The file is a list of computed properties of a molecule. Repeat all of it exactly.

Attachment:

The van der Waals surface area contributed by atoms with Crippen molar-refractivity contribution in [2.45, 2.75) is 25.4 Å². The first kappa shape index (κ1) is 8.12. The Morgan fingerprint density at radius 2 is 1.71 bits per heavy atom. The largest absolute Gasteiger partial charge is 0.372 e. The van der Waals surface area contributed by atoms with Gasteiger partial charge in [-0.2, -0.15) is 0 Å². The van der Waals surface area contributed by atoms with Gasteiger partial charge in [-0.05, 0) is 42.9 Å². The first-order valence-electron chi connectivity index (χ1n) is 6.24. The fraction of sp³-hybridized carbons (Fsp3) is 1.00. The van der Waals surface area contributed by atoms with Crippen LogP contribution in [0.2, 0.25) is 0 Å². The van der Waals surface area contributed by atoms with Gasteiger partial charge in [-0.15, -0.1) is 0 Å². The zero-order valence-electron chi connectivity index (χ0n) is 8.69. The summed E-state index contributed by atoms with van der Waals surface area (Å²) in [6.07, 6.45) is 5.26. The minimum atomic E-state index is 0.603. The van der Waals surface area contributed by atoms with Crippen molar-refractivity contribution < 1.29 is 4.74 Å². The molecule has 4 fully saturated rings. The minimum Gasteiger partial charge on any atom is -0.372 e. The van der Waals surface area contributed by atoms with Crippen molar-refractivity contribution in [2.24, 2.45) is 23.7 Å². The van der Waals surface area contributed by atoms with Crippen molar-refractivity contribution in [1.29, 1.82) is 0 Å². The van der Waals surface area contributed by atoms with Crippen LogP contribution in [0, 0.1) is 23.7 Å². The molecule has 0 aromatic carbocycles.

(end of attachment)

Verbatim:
The van der Waals surface area contributed by atoms with Crippen molar-refractivity contribution in [2.45, 2.75) is 25.4 Å². The first kappa shape index (κ1) is 8.12. The Morgan fingerprint density at radius 2 is 1.71 bits per heavy atom. The largest absolute Gasteiger partial charge is 0.372 e. The van der Waals surface area contributed by atoms with Gasteiger partial charge in [-0.2, -0.15) is 0 Å². The van der Waals surface area contributed by atoms with Gasteiger partial charge in [-0.05, 0) is 42.9 Å². The first-order valence-electron chi connectivity index (χ1n) is 6.24. The fraction of sp³-hybridized carbons (Fsp3) is 1.00. The van der Waals surface area contributed by atoms with Crippen LogP contribution in [0.2, 0.25) is 0 Å². The van der Waals surface area contributed by atoms with Gasteiger partial charge in [-0.15, -0.1) is 0 Å². The zero-order valence-electron chi connectivity index (χ0n) is 8.69. The summed E-state index contributed by atoms with van der Waals surface area (Å²) in [6.07, 6.45) is 5.26. The minimum atomic E-state index is 0.603. The van der Waals surface area contributed by atoms with Crippen molar-refractivity contribution < 1.29 is 4.74 Å². The molecule has 4 fully saturated rings. The minimum Gasteiger partial charge on any atom is -0.372 e. The van der Waals surface area contributed by atoms with Crippen molar-refractivity contribution in [2.24, 2.45) is 23.7 Å². The van der Waals surface area contributed by atoms with Crippen molar-refractivity contribution in [1.29, 1.82) is 0 Å². The van der Waals surface area contributed by atoms with Crippen LogP contribution in [0, 0.1) is 23.7 Å². The molecule has 0 aromatic carbocycles.